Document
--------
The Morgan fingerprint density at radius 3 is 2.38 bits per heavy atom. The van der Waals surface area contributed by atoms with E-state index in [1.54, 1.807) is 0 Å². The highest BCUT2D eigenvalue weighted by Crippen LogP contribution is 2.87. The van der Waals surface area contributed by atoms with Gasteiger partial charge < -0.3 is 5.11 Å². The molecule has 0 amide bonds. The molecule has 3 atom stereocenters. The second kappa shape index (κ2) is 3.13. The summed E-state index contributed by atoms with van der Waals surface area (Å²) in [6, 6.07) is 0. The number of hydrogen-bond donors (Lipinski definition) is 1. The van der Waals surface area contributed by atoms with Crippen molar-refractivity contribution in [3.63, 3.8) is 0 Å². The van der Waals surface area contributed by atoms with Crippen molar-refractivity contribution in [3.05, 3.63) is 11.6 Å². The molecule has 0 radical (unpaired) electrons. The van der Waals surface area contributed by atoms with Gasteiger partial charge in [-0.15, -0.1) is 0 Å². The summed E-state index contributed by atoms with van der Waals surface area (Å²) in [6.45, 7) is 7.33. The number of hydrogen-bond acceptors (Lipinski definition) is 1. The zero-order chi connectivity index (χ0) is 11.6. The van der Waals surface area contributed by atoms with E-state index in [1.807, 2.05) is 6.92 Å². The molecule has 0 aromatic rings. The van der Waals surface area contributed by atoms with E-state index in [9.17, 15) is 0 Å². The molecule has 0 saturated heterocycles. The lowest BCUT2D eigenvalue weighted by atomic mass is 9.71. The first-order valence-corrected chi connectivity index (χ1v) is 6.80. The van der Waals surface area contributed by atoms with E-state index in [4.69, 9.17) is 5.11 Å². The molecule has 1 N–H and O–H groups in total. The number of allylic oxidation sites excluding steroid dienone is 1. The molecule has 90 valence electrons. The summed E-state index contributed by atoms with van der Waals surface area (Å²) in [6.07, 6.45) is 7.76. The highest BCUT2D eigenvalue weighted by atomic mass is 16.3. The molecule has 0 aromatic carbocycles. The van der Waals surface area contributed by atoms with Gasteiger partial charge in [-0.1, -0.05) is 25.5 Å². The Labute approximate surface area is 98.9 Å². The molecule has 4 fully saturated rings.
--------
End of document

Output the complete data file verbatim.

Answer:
The Morgan fingerprint density at radius 3 is 2.38 bits per heavy atom. The van der Waals surface area contributed by atoms with E-state index in [1.54, 1.807) is 0 Å². The highest BCUT2D eigenvalue weighted by Crippen LogP contribution is 2.87. The van der Waals surface area contributed by atoms with Gasteiger partial charge < -0.3 is 5.11 Å². The molecule has 0 amide bonds. The molecule has 3 atom stereocenters. The second kappa shape index (κ2) is 3.13. The summed E-state index contributed by atoms with van der Waals surface area (Å²) in [6, 6.07) is 0. The number of hydrogen-bond donors (Lipinski definition) is 1. The van der Waals surface area contributed by atoms with Crippen molar-refractivity contribution in [3.63, 3.8) is 0 Å². The van der Waals surface area contributed by atoms with Crippen molar-refractivity contribution in [3.05, 3.63) is 11.6 Å². The molecule has 0 radical (unpaired) electrons. The van der Waals surface area contributed by atoms with Gasteiger partial charge in [-0.15, -0.1) is 0 Å². The summed E-state index contributed by atoms with van der Waals surface area (Å²) in [6.45, 7) is 7.33. The number of hydrogen-bond acceptors (Lipinski definition) is 1. The zero-order chi connectivity index (χ0) is 11.6. The van der Waals surface area contributed by atoms with E-state index in [1.807, 2.05) is 6.92 Å². The molecule has 0 aromatic rings. The van der Waals surface area contributed by atoms with E-state index in [9.17, 15) is 0 Å². The molecule has 0 saturated heterocycles. The lowest BCUT2D eigenvalue weighted by atomic mass is 9.71. The first-order valence-corrected chi connectivity index (χ1v) is 6.80. The van der Waals surface area contributed by atoms with E-state index in [4.69, 9.17) is 5.11 Å². The molecule has 1 N–H and O–H groups in total. The number of allylic oxidation sites excluding steroid dienone is 1. The molecule has 90 valence electrons. The summed E-state index contributed by atoms with van der Waals surface area (Å²) in [6.07, 6.45) is 7.76. The highest BCUT2D eigenvalue weighted by atomic mass is 16.3. The molecule has 0 aromatic carbocycles. The van der Waals surface area contributed by atoms with Gasteiger partial charge in [-0.1, -0.05) is 25.5 Å². The Labute approximate surface area is 98.9 Å². The molecule has 4 fully saturated rings.